Dept. of Homeland Security Tells State REAL ID Extension is Not Granted

Via Governor's Office Flickr

REAL ID has become a hot button issue in Minnesota, given that the state policy makers have struggled to implement the security precaution aimed at improving homeland security, and preventing terrorism in a timely manner. A rejection of a REAL ID implementation requested extension was sent to Governor Dayton on May 13, reigniting the topic into the state’s public discourse.

Governor Dayton wrote to the Department of Homeland Security in early April requesting the state be granted an extension for REAL ID implementation and compliance of two additional years, from 2018 to 2020. The Assistant Secretary for International Affairs & Chief Diplomatic Officer, Alan D. Bresin and Assistant Secretary of the Office of Intergovernmental Affairs, Philip A. McNamara sent a letter back to Dayton, informing him the state of Minnesota will not receive the the requested extension.

The letter begins with the authors commending the state for its ongoing to work to implement REAL ID. Specifically, they point to “the enactment of legislation that permits the Minnesota Department Public Safety to begin planning to implement the requirements of REAL ID and regulation”  as a “positive step” in the right direction towards full compliance with the REAL ID ACT.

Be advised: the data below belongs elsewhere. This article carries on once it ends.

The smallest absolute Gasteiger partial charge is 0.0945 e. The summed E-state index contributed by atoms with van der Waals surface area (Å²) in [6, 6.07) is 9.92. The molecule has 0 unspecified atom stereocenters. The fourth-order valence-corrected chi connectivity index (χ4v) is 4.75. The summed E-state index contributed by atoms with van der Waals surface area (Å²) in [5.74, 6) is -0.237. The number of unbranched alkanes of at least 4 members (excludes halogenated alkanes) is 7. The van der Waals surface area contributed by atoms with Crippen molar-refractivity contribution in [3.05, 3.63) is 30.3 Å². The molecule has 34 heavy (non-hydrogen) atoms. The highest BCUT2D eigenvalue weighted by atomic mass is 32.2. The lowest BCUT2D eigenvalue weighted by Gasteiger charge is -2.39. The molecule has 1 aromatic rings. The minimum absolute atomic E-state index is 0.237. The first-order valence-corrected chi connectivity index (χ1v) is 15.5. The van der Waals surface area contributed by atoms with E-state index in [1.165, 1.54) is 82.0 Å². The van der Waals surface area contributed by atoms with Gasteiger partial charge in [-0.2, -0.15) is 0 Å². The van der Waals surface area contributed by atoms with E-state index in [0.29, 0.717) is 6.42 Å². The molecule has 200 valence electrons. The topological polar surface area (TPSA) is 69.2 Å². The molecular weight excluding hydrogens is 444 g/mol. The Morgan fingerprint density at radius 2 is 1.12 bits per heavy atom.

Despite the progress noted, the authors of the letter argue that the current “prohibition in state law ‘against taking any action to implement’ REAL ID or directly address the remaining unmet standards” meaning that the state has a lot to work to ensure compliance with the REAL ID Act of 2005.  Until the state takes the legal action necessary to ensure REAL ID can be fully implemented and the state can be compliant, the Department of Homeland Security will not grant the state’s request for an extension.

Luckily for the state of Minnesota, should Minnesota enact legislation “authorizing compliance with the REAL ID Act” by bridging the legal gap that currently exists, then the state may once again request an extension, and the Department of Homeland Security may grant it.

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Blake Kraussel